For centuries, the bead detail has been used by craftsmen to decorate fine pieces of furniture. The delicate lines and carefully rounded edge add a subtle elegance to even the most utilitarian cabinets.
A cabinet with a beaded face frame immediately conveys a high level of quality and craftsmanship. Precisely machined joints and accurately fitted inset doors and drawers elevate even the simplest, single door design and distinctly set it apart from common overlay-door cabinets. Architects, Designers and Consumers have rediscovered this style and consequently, demand for beaded face-frame cabinets is on the rise.
The most common approach is the construction of face frames with square profile and to apply separate bead moulding. The major disadvantage is the time required to produce a completed frame. The square profile is ripped, squared and planed, then cut to length and assembled. Then the separate, small bead moulding needs to be ripped, planed and the edge rounded. This moulding is then mitre-cut and fitted one by one into each opening, then glued and often fastened with panel pins. Afterwards, the nail holes are filled and sanded.
Aside from the time consumption, other problems include mismatched grain and colour on stain grade cabinets and mismatched mitre joints due to inconsistent bead moulding. Another big concern is the potential for glue-joint separation between the square stock and the bead moulding.
Even small cracks are especially obvious on painted cabinets and often require on-site touch-up and repair. The problem is amplified by door hinges mounted onto the beaded edge, which add stress exerted onto the glue joint. An unsatisfied customer or a call-back, damages not only the cabinet shops reputation, but also its bottom line!
Clearly, the best way to produce beaded face frames is to start with beaded moulding. All of the above mentioned disadvantages such as hand fitting, colour matching or glue joint
The Hoffmann Beaded Face Frame System offers furniture and cabinet makers of all sizes a fast, precise and efficient way to manufacture beaded face frames, whether it’s one or one hundred frames per job. Starting with beaded moulding, the stiles are notched and the rails are coped on fixed-blade, guillotine style notching machines. For a standard stile-rail connection, this operation takes about 5 seconds with our manual notching machine (the automatic model is faster still!).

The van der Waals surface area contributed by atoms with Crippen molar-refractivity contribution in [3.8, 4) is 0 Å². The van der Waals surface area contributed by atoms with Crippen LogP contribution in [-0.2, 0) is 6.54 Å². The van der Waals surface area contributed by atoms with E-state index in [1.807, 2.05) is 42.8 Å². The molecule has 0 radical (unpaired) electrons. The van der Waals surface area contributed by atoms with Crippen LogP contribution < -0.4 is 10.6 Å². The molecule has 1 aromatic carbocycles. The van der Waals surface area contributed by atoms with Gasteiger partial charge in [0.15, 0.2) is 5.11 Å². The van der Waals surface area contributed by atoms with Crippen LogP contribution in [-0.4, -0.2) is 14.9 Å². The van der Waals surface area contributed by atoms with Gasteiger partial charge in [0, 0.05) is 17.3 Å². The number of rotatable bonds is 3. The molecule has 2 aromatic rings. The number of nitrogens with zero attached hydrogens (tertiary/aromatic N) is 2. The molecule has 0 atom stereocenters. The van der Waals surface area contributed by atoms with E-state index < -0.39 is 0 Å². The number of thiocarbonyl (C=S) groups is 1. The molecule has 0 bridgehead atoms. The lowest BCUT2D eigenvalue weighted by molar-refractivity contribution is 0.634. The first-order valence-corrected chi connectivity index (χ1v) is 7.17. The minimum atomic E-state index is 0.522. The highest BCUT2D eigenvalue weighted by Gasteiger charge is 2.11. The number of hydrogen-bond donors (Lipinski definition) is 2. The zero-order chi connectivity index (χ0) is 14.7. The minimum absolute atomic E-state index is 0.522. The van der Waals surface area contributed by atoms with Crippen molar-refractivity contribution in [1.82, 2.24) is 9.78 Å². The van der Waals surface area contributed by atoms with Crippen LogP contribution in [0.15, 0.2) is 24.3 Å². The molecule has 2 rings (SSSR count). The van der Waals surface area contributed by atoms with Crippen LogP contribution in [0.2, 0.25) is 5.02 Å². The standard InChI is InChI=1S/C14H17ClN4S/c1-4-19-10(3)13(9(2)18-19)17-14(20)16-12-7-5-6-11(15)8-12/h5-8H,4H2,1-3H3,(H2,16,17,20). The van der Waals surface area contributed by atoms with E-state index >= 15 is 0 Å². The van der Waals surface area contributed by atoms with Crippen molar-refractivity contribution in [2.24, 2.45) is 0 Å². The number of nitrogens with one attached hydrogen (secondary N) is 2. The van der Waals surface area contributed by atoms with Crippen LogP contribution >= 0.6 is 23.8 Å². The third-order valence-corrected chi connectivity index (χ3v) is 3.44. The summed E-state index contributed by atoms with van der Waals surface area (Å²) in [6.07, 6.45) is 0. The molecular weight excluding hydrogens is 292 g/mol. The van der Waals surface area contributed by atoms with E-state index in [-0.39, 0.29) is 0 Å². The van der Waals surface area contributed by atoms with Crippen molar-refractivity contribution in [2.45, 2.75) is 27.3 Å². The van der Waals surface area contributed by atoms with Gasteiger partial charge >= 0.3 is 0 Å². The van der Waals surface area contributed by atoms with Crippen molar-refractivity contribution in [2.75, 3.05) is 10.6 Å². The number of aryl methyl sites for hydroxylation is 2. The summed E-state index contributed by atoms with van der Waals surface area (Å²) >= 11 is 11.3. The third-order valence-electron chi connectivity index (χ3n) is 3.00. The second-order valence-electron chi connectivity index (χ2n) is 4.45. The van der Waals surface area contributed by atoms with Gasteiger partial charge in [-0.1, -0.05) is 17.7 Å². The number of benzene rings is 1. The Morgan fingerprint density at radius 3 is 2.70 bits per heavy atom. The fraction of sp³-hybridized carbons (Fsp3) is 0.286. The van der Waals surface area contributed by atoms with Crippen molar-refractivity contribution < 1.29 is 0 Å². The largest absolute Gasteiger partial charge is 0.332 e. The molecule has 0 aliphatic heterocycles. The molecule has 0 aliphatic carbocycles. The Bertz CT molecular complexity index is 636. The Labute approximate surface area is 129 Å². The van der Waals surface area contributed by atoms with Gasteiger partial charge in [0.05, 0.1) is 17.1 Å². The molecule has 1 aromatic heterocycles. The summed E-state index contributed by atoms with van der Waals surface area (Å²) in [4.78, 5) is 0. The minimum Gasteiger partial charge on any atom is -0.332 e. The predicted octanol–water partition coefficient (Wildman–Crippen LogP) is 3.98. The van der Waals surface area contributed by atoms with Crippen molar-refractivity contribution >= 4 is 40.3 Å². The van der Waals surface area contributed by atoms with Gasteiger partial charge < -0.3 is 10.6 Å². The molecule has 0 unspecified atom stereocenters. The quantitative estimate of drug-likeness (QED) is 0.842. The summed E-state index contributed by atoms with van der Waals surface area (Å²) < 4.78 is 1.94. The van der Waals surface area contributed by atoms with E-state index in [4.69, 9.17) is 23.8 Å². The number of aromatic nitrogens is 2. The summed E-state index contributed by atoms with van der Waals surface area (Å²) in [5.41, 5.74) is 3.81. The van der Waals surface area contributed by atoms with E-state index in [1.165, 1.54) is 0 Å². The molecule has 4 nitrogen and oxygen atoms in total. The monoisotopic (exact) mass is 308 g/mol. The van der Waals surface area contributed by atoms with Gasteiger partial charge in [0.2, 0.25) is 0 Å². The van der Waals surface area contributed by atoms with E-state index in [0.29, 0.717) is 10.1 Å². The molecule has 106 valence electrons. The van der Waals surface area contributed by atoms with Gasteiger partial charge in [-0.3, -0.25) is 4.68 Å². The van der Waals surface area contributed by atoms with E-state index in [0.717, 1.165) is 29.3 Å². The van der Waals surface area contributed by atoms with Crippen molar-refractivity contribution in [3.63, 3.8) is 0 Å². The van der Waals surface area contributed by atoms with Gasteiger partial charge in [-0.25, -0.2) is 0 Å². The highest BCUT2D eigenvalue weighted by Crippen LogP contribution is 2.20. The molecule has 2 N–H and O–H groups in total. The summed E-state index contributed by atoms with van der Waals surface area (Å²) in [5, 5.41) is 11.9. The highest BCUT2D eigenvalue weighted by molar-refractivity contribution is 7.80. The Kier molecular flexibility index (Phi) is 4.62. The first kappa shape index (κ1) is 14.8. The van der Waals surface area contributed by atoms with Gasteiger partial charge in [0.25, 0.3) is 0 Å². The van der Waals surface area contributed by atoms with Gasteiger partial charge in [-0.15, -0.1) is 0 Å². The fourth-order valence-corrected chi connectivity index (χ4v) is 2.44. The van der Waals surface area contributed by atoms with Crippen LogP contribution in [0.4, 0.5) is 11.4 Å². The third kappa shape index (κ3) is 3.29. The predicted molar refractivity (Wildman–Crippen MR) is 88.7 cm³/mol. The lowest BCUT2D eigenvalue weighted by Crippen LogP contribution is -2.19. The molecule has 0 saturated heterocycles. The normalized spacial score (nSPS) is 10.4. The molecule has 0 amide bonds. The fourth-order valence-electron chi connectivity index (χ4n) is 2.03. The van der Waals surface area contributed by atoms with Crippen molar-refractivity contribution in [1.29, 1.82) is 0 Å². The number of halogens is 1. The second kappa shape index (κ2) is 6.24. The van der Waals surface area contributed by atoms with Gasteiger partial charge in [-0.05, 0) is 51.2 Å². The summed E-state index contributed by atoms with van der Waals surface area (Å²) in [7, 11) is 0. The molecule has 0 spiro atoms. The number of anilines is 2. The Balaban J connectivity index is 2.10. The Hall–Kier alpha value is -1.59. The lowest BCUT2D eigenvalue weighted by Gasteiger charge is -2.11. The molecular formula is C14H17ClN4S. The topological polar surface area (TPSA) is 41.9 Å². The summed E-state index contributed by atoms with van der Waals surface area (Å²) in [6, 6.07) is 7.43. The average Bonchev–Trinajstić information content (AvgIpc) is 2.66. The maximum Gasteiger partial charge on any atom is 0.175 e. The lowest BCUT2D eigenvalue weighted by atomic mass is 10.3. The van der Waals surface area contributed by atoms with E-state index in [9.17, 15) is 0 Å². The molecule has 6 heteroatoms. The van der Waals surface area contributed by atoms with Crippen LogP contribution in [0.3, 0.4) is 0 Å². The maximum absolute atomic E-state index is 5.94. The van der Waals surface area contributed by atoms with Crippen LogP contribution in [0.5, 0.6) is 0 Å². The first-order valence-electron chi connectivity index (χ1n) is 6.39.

A second step takes place on Hoffmann dovetail routing machines equipped with special fixtures for beaded material. Dovetail keyways are routed in all mating parts and the frames are assembled by simply applying some glue and inserting Hoffmann Dovetail Keys. No large clamping tables or bar clamps are required, the frames can be sanded and finished immediately upon assembly.
The notching machines are sold complete with table extensions, fence rails, flip-stops as well as tooling and an instructional video. The routing machines are set-up with a complete fixture set to process stiles and rails, but can also be used to process regular mitre joints, compound mitre joints and butt joints. Solid carbide dovetail bits are installed and the machines are delivered ready for operation.
Beaded Face Frame Machines
MORSO machines are manufactured by the Dan-List Company in Denmark. This family owned company has been building quality woodworking machines since 1911 and enjoys a reputation for reliable, high-quality products and outstanding customer support.
Hoffmann Dovetail Routing Machines are made in Germany and available as manual and pneumatic bench top models or as freestanding production machines. The pictured models are our standard models – we also offer many different design variations to suit specific production requirements.
Please have a look at our short video which demonstrates exactly what we have described.